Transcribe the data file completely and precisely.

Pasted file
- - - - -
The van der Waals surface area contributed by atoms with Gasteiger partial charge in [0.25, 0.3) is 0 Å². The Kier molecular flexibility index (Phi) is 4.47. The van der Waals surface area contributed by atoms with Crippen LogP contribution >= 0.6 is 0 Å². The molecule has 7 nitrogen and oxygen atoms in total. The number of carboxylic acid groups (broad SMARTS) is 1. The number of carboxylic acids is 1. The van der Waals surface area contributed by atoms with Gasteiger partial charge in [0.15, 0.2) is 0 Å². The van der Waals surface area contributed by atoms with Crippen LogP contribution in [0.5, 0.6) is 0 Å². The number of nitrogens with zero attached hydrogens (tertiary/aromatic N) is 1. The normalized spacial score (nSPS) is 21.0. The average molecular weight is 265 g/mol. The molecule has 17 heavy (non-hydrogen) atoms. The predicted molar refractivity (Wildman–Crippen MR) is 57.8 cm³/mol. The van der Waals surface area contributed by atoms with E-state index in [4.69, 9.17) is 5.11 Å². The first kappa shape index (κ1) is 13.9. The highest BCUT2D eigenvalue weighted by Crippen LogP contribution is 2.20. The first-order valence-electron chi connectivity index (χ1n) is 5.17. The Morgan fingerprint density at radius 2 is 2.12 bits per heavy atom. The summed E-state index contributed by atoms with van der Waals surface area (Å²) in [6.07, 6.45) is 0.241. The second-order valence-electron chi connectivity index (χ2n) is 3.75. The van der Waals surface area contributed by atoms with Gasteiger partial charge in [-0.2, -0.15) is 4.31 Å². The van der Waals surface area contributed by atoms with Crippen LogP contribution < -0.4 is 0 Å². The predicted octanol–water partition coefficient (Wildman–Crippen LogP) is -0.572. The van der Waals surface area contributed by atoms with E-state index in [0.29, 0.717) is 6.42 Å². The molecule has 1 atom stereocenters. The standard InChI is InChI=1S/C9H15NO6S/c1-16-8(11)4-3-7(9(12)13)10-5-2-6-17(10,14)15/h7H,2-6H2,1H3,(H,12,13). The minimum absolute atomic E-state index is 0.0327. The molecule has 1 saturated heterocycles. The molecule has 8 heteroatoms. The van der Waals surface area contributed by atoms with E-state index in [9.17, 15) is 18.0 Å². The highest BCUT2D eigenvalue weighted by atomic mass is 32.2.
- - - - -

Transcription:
The van der Waals surface area contributed by atoms with Gasteiger partial charge in [0.25, 0.3) is 0 Å². The Kier molecular flexibility index (Phi) is 4.47. The van der Waals surface area contributed by atoms with Crippen LogP contribution >= 0.6 is 0 Å². The molecule has 7 nitrogen and oxygen atoms in total. The number of carboxylic acid groups (broad SMARTS) is 1. The number of carboxylic acids is 1. The van der Waals surface area contributed by atoms with Gasteiger partial charge in [0.15, 0.2) is 0 Å². The van der Waals surface area contributed by atoms with Crippen LogP contribution in [0.5, 0.6) is 0 Å². The number of nitrogens with zero attached hydrogens (tertiary/aromatic N) is 1. The normalized spacial score (nSPS) is 21.0. The average molecular weight is 265 g/mol. The molecule has 17 heavy (non-hydrogen) atoms. The predicted molar refractivity (Wildman–Crippen MR) is 57.8 cm³/mol. The van der Waals surface area contributed by atoms with E-state index in [4.69, 9.17) is 5.11 Å². The first kappa shape index (κ1) is 13.9. The highest BCUT2D eigenvalue weighted by Crippen LogP contribution is 2.20. The first-order valence-electron chi connectivity index (χ1n) is 5.17. The Morgan fingerprint density at radius 2 is 2.12 bits per heavy atom. The summed E-state index contributed by atoms with van der Waals surface area (Å²) in [6.07, 6.45) is 0.241. The second-order valence-electron chi connectivity index (χ2n) is 3.75. The van der Waals surface area contributed by atoms with Gasteiger partial charge in [-0.2, -0.15) is 4.31 Å². The van der Waals surface area contributed by atoms with Crippen LogP contribution < -0.4 is 0 Å². The predicted octanol–water partition coefficient (Wildman–Crippen LogP) is -0.572. The van der Waals surface area contributed by atoms with E-state index in [0.29, 0.717) is 6.42 Å². The molecule has 1 atom stereocenters. The standard InChI is InChI=1S/C9H15NO6S/c1-16-8(11)4-3-7(9(12)13)10-5-2-6-17(10,14)15/h7H,2-6H2,1H3,(H,12,13). The minimum absolute atomic E-state index is 0.0327. The molecule has 1 saturated heterocycles. The molecule has 8 heteroatoms. The van der Waals surface area contributed by atoms with E-state index in [9.17, 15) is 18.0 Å². The highest BCUT2D eigenvalue weighted by atomic mass is 32.2.